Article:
‘Like Life’ boasts seven separate chapters, entitled ‘The Presumption of White’, ‘Likeness’, ‘Proxy Figures’, ‘Desire for Life’, ‘Layered Realities’, ‘Figuring Flesh’, and ‘Between Life and Art’, respectively. This taxonomy is most useful in the case of the first example, which assumes the monumental task of addressing color in the Western sculptural canon, both in terms of pigment and, of course, race. Retroactively fictive blankness in classical sculpture has long snaked its way towards popular knowledge, but the extent to which color’s vulgar reputation in Eurocentric art consciousness has influenced racist attitudes proves a more ambitious project; impressively, the accompanying text for ‘Like Life’ doesn’t shy away from its circumstantial responsibilities, choosing to both exhibit and condemn inexcusable artefacts from its collection, like a revoltingly stereotypical automaton from 19th century France, a medieval wooden dummy of a dark-skinned Muslim soldier designed to be impaled at jousting fairs, and a lush but reductive bust of a ‘Pan-African’ woman by marble master Charles Cordier. Given the heated debate on the validity of Confederate sculptures in stations of public esteem, this choice exemplifies a thoughtful approach to the discourse by doing what museums are designed to do – contextualize the transgressions of the past in an explicitly educative environment.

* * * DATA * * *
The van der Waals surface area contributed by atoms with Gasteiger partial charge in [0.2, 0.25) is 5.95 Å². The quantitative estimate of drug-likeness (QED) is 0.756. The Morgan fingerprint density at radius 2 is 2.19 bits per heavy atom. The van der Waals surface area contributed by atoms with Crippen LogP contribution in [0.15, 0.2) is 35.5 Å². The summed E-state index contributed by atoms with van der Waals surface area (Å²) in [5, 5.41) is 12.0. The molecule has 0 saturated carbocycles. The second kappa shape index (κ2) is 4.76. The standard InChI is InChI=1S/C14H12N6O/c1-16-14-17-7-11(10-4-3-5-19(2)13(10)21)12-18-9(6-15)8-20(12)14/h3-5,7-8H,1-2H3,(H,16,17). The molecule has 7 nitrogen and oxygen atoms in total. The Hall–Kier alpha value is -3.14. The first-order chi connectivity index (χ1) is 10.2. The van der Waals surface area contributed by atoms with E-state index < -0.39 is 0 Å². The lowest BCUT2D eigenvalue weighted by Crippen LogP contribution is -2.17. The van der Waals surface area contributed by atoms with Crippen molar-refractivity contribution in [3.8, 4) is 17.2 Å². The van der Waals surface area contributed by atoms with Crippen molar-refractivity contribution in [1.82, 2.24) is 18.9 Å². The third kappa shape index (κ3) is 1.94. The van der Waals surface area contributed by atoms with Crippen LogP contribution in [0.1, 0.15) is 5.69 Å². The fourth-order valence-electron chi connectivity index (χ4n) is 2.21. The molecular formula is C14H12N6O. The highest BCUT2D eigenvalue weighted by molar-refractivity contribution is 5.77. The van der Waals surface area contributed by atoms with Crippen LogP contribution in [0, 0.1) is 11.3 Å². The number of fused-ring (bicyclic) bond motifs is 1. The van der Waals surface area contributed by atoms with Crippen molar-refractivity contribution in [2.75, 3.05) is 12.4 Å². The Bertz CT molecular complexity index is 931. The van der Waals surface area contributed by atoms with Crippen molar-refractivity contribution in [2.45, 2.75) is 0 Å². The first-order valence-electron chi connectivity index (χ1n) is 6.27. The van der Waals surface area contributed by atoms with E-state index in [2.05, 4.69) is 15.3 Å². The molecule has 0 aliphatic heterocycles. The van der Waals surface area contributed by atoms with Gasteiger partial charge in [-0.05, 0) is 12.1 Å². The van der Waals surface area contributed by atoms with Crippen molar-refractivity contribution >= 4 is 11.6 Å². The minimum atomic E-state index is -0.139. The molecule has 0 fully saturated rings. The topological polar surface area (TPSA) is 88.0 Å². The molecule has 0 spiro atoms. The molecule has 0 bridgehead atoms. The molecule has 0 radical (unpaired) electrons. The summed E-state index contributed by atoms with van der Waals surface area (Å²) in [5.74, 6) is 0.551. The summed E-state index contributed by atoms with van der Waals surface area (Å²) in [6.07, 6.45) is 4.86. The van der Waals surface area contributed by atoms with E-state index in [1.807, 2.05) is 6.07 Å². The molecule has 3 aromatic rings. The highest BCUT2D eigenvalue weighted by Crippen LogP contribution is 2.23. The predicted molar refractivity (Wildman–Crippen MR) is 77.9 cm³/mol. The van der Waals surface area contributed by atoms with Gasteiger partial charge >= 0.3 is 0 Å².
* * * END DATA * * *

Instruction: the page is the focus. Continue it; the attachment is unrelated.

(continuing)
The other sections don’t deliver quite the same sense of categorical urgency, although one low-lit room of reclining figures reproduces the gruesome enchantment of a mausoleum. Deliciously Gothic melodrama abounds; a 1989 Madame Tussauds remake of Phillipe Curtis’ exquisite ‘Sleeping Beauty’ (1795) breathes mechanically beneath her beaded chartreuse corset, and a twinkling anatomical Venus from Fontana’s workshop languorously bares her jewel-like viscera. One room over, the monolithic ‘Male Figure’ (Nancy Grossman, 1971), an artfully swollen figure bound in the trappings of BDSM, creates a memorable shadow. Some usual suspects also make their requisite appearances – there’s the deeply voyeuristic Elmgreen & Dragset sculpture of a young boy wearing his mother’s high heels as he gazes in a mirror, two excellent Duane Hanson works, a disquieting Kiki Smith, and a surprisingly though not ineffectively modest Bourgeois. The latter two are sequestered in the only gallery that feels at all congested, largely due to the proliferation of smaller-scale works in every available cranny. It isn’t difficult to grow overwhelmed as a ‘Like Life’ viewer; while the floor-plan is expertly paced, it’s still a jam-packed collection of demanding, often awe-inspiring work– that, and the distinct sensation of being, well, watched. This wryly sensationalist collection populates the viewer’s world with witnesses, visitors, ghosts, experiments, and memories made tactile, eliciting simultaneous pangs of empathy and primeval revulsion from even the most discerning ticket-holder. Such a brimming romp through the uncanny valley inevitably yields grander questions of personhood, taste, and value, but more salacious fascinations, borne out in objects like a bowl allegedly moulded from Marie Antoinette’s breast or the French jewellery-store mannequin head so needlessly realistic she was given a first name in the 18th century press, pique far stranger desires. We’re all only human, after all.